After an election fought on rising costs of living and stagnant wages, the Reserve Bank of Australia has put a figure on what most people should get for a pay rise: 3.5%.
With inflation tipped to reach 7% by year’s end, this amounts to a real pay cut for most workers, and less than those on the minimum wage and awards were recently given.
So where did this figure come from? Is it a cap? And is it fair enough for workers to ask for more?
Stagflation: what is it and is it really happening in Australia?
Labor’s formulation in the election was that the cost “of everything is going up but your wages”.
Despite record low unemployment of 3.9%, wages are still only growing at about 2.4%. Because inflation is already much higher than that (5.1%), this means workers’ pay is shrinking in real terms.
Meanwhile, the costs of goods is increasing due to supply side shocks, with the war in Ukraine pushing up petrol prices and floods affecting the cost of fruits and vegetables.
The Coalition’s last budget contained a series of one-off measures, including halving the petrol tax for six months, but there’s no permanent solution for price rises.
Prime minister Anthony Albanese at the Marrickville Town Hall in Sydney on Thursday. During the election campaign he said he would ‘absolutely’ support an increase of 5.1% in the minimum wage. Photograph: Dean Lewins/AAP
Labor proposed a suite of policies to lift wages, including making a submission in the Fair Work Commission’s annual minimum wage review, supporting the work value case in the aged care sector, and promising same-job same-pay for labour hire workers.
Anthony Albanese said the lowest-paid workers should not see their pay go backwards, telling reporters he would “absolutely” support an increase of 5.1% in the minimum wage.
Shortly after it won the May election, the Albanese government asked the commission in a submission to give the lowest-paid workers an increase of this size.
Yes. The Fair Work Commission ordered a $40-a-week increase in minimum wages, which amounts to a 5.2% increase to the national minimum wage and 4.6% for award minimums.
The decision lifts the pay of 2.7 million workers, with most rises to take effect from 1 July; workers on awards in the aviation, tourism and hospitality sectors will have to wait for 1 October.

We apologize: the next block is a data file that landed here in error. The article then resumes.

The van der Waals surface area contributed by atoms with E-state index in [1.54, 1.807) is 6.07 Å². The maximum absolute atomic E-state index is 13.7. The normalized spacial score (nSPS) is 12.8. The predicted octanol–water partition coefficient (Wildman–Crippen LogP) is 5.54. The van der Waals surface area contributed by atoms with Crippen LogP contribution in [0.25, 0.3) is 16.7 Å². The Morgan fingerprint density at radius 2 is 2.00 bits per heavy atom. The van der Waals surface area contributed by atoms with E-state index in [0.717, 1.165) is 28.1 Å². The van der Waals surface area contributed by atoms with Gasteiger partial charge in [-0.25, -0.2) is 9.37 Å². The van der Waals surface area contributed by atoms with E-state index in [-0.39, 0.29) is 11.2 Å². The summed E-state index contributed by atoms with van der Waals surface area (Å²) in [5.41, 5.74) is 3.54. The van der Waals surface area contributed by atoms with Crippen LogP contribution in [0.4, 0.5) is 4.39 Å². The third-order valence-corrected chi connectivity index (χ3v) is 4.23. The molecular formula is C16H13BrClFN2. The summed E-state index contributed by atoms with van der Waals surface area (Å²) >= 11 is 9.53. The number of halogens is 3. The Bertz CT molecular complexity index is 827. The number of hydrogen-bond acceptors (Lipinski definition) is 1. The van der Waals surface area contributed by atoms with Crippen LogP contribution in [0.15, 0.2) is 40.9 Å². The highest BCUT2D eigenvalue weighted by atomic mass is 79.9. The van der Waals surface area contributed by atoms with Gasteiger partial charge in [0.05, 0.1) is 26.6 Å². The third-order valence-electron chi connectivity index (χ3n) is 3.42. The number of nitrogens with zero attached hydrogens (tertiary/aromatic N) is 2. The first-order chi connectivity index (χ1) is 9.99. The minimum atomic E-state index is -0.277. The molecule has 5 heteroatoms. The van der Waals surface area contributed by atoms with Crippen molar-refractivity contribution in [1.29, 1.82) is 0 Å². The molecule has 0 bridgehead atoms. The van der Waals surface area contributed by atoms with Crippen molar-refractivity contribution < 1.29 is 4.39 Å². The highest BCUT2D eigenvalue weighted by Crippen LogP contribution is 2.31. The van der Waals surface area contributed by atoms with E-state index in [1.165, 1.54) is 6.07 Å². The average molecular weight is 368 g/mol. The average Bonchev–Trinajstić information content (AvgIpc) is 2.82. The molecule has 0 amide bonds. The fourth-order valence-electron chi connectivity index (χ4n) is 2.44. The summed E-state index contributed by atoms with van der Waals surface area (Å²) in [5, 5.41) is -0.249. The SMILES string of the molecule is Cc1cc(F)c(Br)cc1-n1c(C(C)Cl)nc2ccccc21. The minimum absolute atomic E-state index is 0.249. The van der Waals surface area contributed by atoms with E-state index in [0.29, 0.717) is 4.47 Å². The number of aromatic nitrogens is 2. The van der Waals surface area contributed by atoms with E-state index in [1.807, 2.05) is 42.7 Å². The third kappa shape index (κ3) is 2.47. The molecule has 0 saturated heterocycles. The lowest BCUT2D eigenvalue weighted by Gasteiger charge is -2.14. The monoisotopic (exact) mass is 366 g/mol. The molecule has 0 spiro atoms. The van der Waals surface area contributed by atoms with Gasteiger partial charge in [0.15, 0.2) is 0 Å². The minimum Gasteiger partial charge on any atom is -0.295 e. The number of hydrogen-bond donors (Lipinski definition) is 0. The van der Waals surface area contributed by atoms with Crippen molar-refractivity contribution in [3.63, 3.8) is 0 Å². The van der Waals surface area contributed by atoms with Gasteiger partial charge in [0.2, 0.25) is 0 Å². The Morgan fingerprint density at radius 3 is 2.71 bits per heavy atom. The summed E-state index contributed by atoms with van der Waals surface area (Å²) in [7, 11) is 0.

Although this still amounts to a real pay cut, it was considered a win for unions, which had asked for a 5.5% rise, and for the Albanese government, because it was a much higher increase than ordered in recent years.
As the Australian Council of Trade Unions secretary, Sally McManus, noted after the Fair Work Commission’s decision, minimum pay rises do not automatically flow to workers who are not covered by awards.
Although the safety net for wages is now higher, most have their pay set by pay deals negotiated between employers and employees.
In heavily unionised industries, such as construction, unions will ask for a higher wage increase, as much as 6%. Employers responded that minimum wage rises and workplace pay deals seeking rises of that size would increase pressure on inflation.
ACTU secretary Sally McManus. Photograph: Diego Fedele/AAP
On Tuesday, the Reserve Bank governor, Philip Lowe, weighed in on the debate about what wages should be in the medium term.
“I think it remains relevant – over time, we want to deliver you an average rate of inflation of 2.5%,” Lowe said.
“If the country can generate labour productivity growth of 1% … that means that labour costs in the steady state could grow at 3.5%; 2.5% for inflation and 1% for labour productivity growth.”
He said steady state wage increases in Australia should be about 3.5%.
“If wage increases become common in the 4% and 5% range, it’s going to be harder to return inflation to 2.5%, and then we’d be in a world where the economy would have to slow more and perhaps the unemployment rate would need to rise.”
Lowe said 3.5% was kind of “the anchoring point that I want people to keep in mind”.
“I know it’s difficult when inflation is higher than that, but, in the 1970s, we got into trouble because wages growth responded mechanically to the higher inflation rate,” he said.
“Then you have to have higher interest rates and a downturn to get inflation down. I’m hopeful that we can avoid that.”
Reserve Bank Governor Philip Lowe addresses the American Chamber of Commerce in Sydney on Tuesday. Photograph: Dan Himbrechts/AAP
McManus rejected the idea wages would automatically increase to levels that would push inflation higher.
“To think somehow the system is going to deliver across the board pay increases of 5% or 7% is boomer fantasy land,” she said.
“We don’t have centralised wage bargaining in this country, it would not be possible for that to happen.”
McManus said workers’ share of the overall economy is at the lowest level it has been since this has been measured.
“We keep hearing that productivity needs to rise and then we’ll get a pay rise, but productivity is rising and we don’t see those pay rises.”